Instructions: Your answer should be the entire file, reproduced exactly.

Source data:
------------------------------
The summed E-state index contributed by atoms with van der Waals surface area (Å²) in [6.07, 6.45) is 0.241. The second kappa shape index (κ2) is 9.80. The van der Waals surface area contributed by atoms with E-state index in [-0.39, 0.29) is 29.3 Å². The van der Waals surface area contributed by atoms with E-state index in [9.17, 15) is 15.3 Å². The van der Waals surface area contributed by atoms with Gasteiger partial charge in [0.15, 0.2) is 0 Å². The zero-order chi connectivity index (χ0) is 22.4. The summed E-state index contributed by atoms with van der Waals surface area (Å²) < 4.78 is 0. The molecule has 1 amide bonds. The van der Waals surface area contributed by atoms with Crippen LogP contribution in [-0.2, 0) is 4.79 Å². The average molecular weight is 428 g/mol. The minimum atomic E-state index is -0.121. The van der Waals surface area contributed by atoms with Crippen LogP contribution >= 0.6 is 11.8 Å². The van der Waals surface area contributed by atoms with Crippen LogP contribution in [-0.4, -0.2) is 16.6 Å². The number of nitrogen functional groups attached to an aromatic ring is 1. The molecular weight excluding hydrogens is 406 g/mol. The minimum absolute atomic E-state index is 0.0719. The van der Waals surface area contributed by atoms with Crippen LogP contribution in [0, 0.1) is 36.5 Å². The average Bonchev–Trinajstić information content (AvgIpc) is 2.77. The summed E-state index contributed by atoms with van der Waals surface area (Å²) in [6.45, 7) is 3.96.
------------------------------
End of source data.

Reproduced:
The summed E-state index contributed by atoms with van der Waals surface area (Å²) in [6.07, 6.45) is 0.241. The second kappa shape index (κ2) is 9.80. The van der Waals surface area contributed by atoms with E-state index in [-0.39, 0.29) is 29.3 Å². The van der Waals surface area contributed by atoms with E-state index in [9.17, 15) is 15.3 Å². The van der Waals surface area contributed by atoms with Gasteiger partial charge in [0.15, 0.2) is 0 Å². The zero-order chi connectivity index (χ0) is 22.4. The summed E-state index contributed by atoms with van der Waals surface area (Å²) < 4.78 is 0. The molecule has 1 amide bonds. The van der Waals surface area contributed by atoms with Crippen LogP contribution in [-0.2, 0) is 4.79 Å². The average molecular weight is 428 g/mol. The minimum atomic E-state index is -0.121. The van der Waals surface area contributed by atoms with Crippen LogP contribution >= 0.6 is 11.8 Å². The van der Waals surface area contributed by atoms with Crippen LogP contribution in [-0.4, -0.2) is 16.6 Å². The number of nitrogen functional groups attached to an aromatic ring is 1. The molecular weight excluding hydrogens is 406 g/mol. The minimum absolute atomic E-state index is 0.0719. The van der Waals surface area contributed by atoms with Crippen LogP contribution in [0, 0.1) is 36.5 Å². The average Bonchev–Trinajstić information content (AvgIpc) is 2.77. The summed E-state index contributed by atoms with van der Waals surface area (Å²) in [6.45, 7) is 3.96.